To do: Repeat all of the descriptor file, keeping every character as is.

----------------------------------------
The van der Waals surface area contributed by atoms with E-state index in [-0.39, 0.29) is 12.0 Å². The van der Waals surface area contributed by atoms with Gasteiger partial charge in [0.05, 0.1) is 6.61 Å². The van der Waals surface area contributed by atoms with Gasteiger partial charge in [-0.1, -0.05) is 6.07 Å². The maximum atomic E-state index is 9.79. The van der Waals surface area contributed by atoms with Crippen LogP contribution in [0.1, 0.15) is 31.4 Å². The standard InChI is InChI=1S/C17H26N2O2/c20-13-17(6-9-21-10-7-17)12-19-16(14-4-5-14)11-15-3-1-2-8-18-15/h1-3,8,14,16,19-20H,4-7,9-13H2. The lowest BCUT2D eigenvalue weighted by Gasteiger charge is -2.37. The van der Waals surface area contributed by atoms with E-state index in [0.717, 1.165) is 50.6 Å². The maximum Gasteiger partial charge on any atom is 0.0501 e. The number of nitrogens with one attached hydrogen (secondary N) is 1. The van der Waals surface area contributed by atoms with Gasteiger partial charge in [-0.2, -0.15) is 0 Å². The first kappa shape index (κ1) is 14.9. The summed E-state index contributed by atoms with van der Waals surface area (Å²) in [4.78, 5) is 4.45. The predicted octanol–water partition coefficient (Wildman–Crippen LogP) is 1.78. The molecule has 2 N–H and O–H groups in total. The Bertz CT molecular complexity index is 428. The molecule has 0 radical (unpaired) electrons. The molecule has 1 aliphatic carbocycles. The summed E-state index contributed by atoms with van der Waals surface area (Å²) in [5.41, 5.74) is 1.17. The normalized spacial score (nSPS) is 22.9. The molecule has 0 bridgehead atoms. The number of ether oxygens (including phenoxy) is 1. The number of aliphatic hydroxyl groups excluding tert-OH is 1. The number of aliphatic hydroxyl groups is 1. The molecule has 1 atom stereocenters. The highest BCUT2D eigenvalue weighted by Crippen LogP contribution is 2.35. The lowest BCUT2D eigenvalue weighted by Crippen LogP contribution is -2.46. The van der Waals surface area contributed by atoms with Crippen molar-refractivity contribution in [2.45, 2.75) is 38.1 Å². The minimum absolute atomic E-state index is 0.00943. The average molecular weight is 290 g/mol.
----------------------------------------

The van der Waals surface area contributed by atoms with E-state index in [-0.39, 0.29) is 12.0 Å². The van der Waals surface area contributed by atoms with Gasteiger partial charge in [0.05, 0.1) is 6.61 Å². The van der Waals surface area contributed by atoms with Gasteiger partial charge in [-0.1, -0.05) is 6.07 Å². The maximum atomic E-state index is 9.79. The van der Waals surface area contributed by atoms with Crippen LogP contribution in [0.1, 0.15) is 31.4 Å². The standard InChI is InChI=1S/C17H26N2O2/c20-13-17(6-9-21-10-7-17)12-19-16(14-4-5-14)11-15-3-1-2-8-18-15/h1-3,8,14,16,19-20H,4-7,9-13H2. The lowest BCUT2D eigenvalue weighted by Gasteiger charge is -2.37. The van der Waals surface area contributed by atoms with E-state index in [0.717, 1.165) is 50.6 Å². The maximum Gasteiger partial charge on any atom is 0.0501 e. The number of nitrogens with one attached hydrogen (secondary N) is 1. The van der Waals surface area contributed by atoms with Gasteiger partial charge in [-0.2, -0.15) is 0 Å². The first kappa shape index (κ1) is 14.9. The summed E-state index contributed by atoms with van der Waals surface area (Å²) in [4.78, 5) is 4.45. The predicted octanol–water partition coefficient (Wildman–Crippen LogP) is 1.78. The molecule has 2 N–H and O–H groups in total. The Bertz CT molecular complexity index is 428. The molecule has 0 radical (unpaired) electrons. The molecule has 1 aliphatic carbocycles. The summed E-state index contributed by atoms with van der Waals surface area (Å²) in [5.41, 5.74) is 1.17. The normalized spacial score (nSPS) is 22.9. The molecule has 0 bridgehead atoms. The number of ether oxygens (including phenoxy) is 1. The number of aliphatic hydroxyl groups excluding tert-OH is 1. The number of aliphatic hydroxyl groups is 1. The molecule has 1 atom stereocenters. The highest BCUT2D eigenvalue weighted by Crippen LogP contribution is 2.35. The lowest BCUT2D eigenvalue weighted by Crippen LogP contribution is -2.46. The van der Waals surface area contributed by atoms with Crippen molar-refractivity contribution in [2.45, 2.75) is 38.1 Å². The minimum absolute atomic E-state index is 0.00943. The average molecular weight is 290 g/mol.